How to beat the sea lamprey with its own pheromones, bile salts
Researchers are now closer to using the invasive species's predilection for bile salts against it.
What could be more seductive than bile salts? Well, for a sea lamprey, bile salts are about as good a come-on as come-ons come.Skip to next paragraph
In Pictures The most bizarre creatures of the deep
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The sea lamprey, an invasive and destructive species in the Great Lakes, has evolved to use bile salts, acids brewed in their livers to assist in digestion, as pheromones. That's right: female sea lampreys are so enthusiastic about digestive aids that they'll squiggle upstream in pursuit of the enticing males producing them.
It’s an unusual preference — so unusual, new research shows, that not even the silver lamprey, a cousin to the sea lamprey but a native to the lakes, shares the sea lamprey's predilection. That’s a find that could help researchers develop traps that use the sea lamprey’s affinity for bile salts against it, while sparing the native lamprey species.
Understanding how the two species respond to bile salts is “very interesting when developing a pheromone program for sea lamprey control,” said Tyler Buchinger, a graduate student at the Michigan State University and an author on the paper, in an email to the Monitor.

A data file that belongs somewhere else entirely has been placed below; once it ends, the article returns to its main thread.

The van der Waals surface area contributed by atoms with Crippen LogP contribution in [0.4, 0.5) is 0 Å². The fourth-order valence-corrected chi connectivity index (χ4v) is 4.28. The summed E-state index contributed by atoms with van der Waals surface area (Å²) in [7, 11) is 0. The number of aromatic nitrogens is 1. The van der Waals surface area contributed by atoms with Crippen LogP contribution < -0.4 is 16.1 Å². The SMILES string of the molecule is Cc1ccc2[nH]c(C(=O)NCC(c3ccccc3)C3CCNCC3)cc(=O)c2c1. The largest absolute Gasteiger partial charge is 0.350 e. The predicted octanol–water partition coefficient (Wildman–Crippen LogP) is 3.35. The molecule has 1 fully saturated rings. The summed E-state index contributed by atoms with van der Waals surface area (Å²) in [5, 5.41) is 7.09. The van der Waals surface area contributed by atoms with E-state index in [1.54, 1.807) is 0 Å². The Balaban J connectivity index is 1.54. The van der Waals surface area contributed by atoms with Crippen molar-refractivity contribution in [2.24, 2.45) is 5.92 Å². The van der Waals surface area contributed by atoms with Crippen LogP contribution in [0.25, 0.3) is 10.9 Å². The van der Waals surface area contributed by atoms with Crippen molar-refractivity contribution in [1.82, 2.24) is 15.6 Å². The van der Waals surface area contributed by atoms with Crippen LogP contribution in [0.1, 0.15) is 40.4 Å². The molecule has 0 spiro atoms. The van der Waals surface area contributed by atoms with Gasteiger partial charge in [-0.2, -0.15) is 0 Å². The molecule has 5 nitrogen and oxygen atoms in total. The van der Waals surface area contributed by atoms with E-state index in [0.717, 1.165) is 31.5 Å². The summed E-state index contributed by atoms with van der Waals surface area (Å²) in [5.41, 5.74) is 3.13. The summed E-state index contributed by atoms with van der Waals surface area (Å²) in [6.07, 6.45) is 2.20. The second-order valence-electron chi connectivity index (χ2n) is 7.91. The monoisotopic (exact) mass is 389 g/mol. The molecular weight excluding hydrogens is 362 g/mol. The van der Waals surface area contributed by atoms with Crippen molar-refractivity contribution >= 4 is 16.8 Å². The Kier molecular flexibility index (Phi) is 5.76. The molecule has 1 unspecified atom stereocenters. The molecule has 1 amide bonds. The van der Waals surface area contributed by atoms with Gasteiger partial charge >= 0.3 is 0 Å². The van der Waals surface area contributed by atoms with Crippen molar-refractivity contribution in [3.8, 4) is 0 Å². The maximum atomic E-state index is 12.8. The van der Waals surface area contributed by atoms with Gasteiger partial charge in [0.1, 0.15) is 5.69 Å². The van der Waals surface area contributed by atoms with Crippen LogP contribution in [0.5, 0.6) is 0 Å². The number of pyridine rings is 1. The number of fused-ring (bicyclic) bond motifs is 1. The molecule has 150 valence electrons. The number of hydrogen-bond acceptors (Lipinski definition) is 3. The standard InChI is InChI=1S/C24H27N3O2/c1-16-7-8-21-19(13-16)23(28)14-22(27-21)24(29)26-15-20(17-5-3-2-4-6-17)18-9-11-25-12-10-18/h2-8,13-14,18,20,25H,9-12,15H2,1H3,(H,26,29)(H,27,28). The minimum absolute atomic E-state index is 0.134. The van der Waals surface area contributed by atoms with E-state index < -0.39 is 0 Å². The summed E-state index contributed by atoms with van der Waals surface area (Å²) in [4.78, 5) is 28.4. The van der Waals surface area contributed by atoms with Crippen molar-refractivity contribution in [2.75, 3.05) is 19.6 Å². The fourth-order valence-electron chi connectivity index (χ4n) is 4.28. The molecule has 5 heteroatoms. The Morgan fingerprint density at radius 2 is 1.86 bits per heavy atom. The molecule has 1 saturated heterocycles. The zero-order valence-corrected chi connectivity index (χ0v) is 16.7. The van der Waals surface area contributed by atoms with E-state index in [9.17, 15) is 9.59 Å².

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“This research provides necessary data on the effect of sea lamprey pheromones on closely related non-target species,” he says. The findings are published in Proceedings of the Royal Society B.
Sea lampreys belong to an ancient order of eel-like fish, most of which, including the sea lamprey, are parasites on other fish. Sea lampreys’ gory lives begin as larvae hatched from fertilized eggs. Three to six years later, these larvae swim downstream toward the Great Lakes, smooching their mouths on unfortunate fish and sinking their rows of teeth into their flesh (skip the $13 admission price to a horror movie and pull up a photo of a sea lamprey’s jawless, circular mouth instead – you won’t be disappointed). Once attached, the parasites will then suck out the unfortunate fish’s bodily fluids.
If the fish is large, it will survive the encounter, with a bullseye scar to boot. If it is small, it will die, and the sea lamprey will snuggle up to another victim with its toothy kiss. After about a year of feeding, sea lampreys detach themselves to swim upstream, breed, and die.
There are five native lamprey species in the Great Lakes, but sea lampreys are not among them. Instead, these interlopers are believed to have arrived from the Atlantic via the new canals connecting North America’s water bodies in the early 1900s. The first invading sea lamprey was fished from Lake Erie in 1921. Over the next decade, the invader was spotted in each of the other four Great Lakes, ending its conquest with Lake Superior in 1938.
The sea lamprey's arrival was not welcome. Profiting from the invader’s advantage in an ecosystem unprepared to deal with it, the sea lamprey fed with abandon, bleeding out rainbow trout, lake trout, salmon, whitefish, and catfish, among others. As it fed, local fisheries – an industry now valued at about $7 billion – began to buckle.